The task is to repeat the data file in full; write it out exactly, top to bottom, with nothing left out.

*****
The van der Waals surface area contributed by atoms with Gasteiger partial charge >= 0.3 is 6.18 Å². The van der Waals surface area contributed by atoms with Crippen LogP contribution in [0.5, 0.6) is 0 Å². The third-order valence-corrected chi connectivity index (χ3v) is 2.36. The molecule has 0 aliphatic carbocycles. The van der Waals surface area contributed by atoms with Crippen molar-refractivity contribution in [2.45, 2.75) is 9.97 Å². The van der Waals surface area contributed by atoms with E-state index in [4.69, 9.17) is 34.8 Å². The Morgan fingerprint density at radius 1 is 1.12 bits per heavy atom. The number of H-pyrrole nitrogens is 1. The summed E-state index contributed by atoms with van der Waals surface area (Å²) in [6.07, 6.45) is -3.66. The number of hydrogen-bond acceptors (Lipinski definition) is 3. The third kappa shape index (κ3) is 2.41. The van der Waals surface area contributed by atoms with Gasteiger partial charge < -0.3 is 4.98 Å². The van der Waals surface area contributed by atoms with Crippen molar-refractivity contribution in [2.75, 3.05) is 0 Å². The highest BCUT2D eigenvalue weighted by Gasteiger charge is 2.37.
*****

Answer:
The van der Waals surface area contributed by atoms with Gasteiger partial charge >= 0.3 is 6.18 Å². The van der Waals surface area contributed by atoms with Crippen LogP contribution in [0.5, 0.6) is 0 Å². The third-order valence-corrected chi connectivity index (χ3v) is 2.36. The molecule has 0 aliphatic carbocycles. The van der Waals surface area contributed by atoms with Crippen molar-refractivity contribution in [2.45, 2.75) is 9.97 Å². The van der Waals surface area contributed by atoms with E-state index in [4.69, 9.17) is 34.8 Å². The Morgan fingerprint density at radius 1 is 1.12 bits per heavy atom. The number of H-pyrrole nitrogens is 1. The summed E-state index contributed by atoms with van der Waals surface area (Å²) in [6.07, 6.45) is -3.66. The number of hydrogen-bond acceptors (Lipinski definition) is 3. The third kappa shape index (κ3) is 2.41. The van der Waals surface area contributed by atoms with Gasteiger partial charge < -0.3 is 4.98 Å². The van der Waals surface area contributed by atoms with Crippen molar-refractivity contribution in [2.75, 3.05) is 0 Å². The highest BCUT2D eigenvalue weighted by Gasteiger charge is 2.37.